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iPhone 6s Photography

Lesson 3 of 11

Light, Composition, and Camera Angle for Your iPhone

Julia Kelleher

iPhone 6s Photography

Julia Kelleher

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Lesson Info

3. Light, Composition, and Camera Angle for Your iPhone

Lesson Info

Light, Composition, and Camera Angle for Your iPhone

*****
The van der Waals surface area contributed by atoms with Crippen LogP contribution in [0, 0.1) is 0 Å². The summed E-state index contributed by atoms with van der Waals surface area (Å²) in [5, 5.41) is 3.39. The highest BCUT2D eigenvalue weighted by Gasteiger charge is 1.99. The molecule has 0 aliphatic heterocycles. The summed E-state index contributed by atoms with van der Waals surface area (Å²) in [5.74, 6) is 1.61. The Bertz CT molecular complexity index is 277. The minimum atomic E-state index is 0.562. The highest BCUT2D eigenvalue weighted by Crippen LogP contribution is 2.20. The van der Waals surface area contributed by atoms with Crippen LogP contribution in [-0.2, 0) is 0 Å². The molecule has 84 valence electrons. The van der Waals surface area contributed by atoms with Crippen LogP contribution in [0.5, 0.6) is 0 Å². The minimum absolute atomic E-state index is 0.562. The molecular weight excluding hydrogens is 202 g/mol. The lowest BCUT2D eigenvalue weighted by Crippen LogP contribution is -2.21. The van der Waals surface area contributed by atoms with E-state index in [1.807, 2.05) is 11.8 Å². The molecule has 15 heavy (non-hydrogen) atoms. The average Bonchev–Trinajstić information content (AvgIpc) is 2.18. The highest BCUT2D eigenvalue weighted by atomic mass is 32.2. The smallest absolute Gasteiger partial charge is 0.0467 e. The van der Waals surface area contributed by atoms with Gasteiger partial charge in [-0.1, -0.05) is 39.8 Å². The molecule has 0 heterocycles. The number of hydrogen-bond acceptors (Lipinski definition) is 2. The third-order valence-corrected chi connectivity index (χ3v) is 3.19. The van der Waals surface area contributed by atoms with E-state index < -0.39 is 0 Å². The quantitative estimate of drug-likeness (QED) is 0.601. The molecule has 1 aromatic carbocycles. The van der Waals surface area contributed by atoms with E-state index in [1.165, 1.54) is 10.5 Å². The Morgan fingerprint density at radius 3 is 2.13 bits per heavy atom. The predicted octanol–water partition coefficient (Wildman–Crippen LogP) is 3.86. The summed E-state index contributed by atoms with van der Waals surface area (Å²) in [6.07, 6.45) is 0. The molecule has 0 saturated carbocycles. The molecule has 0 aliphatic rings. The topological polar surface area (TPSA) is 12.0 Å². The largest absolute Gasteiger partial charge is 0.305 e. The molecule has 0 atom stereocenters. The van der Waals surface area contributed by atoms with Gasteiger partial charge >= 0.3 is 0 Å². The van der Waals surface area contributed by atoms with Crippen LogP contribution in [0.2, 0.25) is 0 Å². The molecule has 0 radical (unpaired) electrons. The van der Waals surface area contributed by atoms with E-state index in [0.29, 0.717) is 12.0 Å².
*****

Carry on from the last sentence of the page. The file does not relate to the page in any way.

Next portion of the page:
Speaking of light, let's talk about light for your iphone one of the big questions I get all the time it should I use flash or no flash? That is the question I always tell people to err on the side of no flash now when you're in the dark in the middle of the night, there's nothing there's, no other light source you have to use your flash sometimes, especially for those wanted snapshots, but for the most part, if you can avoid using flash even if you're in a restaurant where it's really dark and used the candles or take someone else's, iphone and light the subject from a just as long as the light isn't directly overhead and flashing right at the subject. It's going to look so much better, so oftentimes when my husband and I are out to dinner and we want to take a picture, another couple war with, I will take the shot and he'll take his phone and light them from the side. So just as long as the light isn't coming directly from the camera, the image will look that much better. Okay, so to...